The Fascinating World of Minerals

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The Beautiful Minerals Poster Series

(Ca 10Mg2Al4(SiO4)5(Si2O7)2(OH)4)

This complex silicate of calcium and magnesium was named after Mount Vesuvius in Italy, where it was identified for the first time. This sample comes from the Jeffrey Mine in Asbestos, Québec. The colour of the crystals is unusual for this locality.

Jeffrey Mine, Asbestos, Québec
This open pit exploitation, the largest asbestos mine in Canada, has been in operation for over 100 years. It is also well known by mineral collectors for the exceptional minerals found there, especially grossular, vesuvianite, prehnite and apophyllite.

Collection de géologie de l'Université Laval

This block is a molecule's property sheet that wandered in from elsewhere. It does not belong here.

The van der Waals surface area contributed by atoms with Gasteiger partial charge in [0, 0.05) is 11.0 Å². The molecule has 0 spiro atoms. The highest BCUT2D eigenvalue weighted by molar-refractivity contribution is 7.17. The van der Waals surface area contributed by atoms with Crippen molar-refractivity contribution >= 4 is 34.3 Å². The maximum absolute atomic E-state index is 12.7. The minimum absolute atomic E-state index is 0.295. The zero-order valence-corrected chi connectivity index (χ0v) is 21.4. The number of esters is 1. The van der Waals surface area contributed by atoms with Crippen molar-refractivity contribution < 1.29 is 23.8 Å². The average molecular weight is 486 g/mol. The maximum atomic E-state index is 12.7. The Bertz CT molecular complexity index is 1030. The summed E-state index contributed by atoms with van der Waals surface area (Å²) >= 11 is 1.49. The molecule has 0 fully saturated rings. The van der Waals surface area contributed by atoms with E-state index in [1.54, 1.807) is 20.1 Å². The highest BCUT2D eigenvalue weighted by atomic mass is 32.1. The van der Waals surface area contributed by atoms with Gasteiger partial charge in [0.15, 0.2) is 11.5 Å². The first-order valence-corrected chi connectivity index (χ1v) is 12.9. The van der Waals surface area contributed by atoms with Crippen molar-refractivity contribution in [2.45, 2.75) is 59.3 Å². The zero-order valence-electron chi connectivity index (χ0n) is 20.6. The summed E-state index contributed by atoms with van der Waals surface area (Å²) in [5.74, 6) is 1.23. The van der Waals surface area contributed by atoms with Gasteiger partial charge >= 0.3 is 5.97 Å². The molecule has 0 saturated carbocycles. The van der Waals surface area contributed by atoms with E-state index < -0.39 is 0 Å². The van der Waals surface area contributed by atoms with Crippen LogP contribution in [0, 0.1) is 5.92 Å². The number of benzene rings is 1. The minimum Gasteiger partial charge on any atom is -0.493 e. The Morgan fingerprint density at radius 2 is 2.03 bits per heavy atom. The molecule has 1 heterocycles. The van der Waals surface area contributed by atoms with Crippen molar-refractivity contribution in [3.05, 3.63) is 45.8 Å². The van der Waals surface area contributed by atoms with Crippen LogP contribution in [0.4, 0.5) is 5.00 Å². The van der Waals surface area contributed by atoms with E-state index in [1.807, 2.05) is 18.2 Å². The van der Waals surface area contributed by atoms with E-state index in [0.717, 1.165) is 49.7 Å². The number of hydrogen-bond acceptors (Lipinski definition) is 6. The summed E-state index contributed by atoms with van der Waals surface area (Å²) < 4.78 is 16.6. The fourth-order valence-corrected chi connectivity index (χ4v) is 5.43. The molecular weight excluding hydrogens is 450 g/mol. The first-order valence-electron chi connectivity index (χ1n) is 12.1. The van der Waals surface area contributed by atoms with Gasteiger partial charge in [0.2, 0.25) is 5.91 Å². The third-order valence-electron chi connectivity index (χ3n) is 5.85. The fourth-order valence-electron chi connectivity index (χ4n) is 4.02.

In 1816, the Québec Seminary received a collection of 430 small samples from the famous French crystallographer René-Just Haüy. These formed the basis of a museum that became part of Université Laval when it was founded in 1852. Today, the collection contains more than 40 000 samples from all over the world.

Département de géologie et génie géologique
Pavillon Adrien-Pouliot, 4e étage
Université Laval
Sainte-Foy, QC G1K 7P4
Tel : (418) 656-2193

Weloganite (Sr3Na2Zr(CO3)6.3H2O) and
Quartz in Altered Trachyte

Weloganite was named in honor of Sir William E. Logan, the first director of the Geological Survey of Canada and the father of Canadian geology. This rare mineral has the unusual property of triboluminescence. When crushed, it glows a faint blue.

Francon Quarry, Québec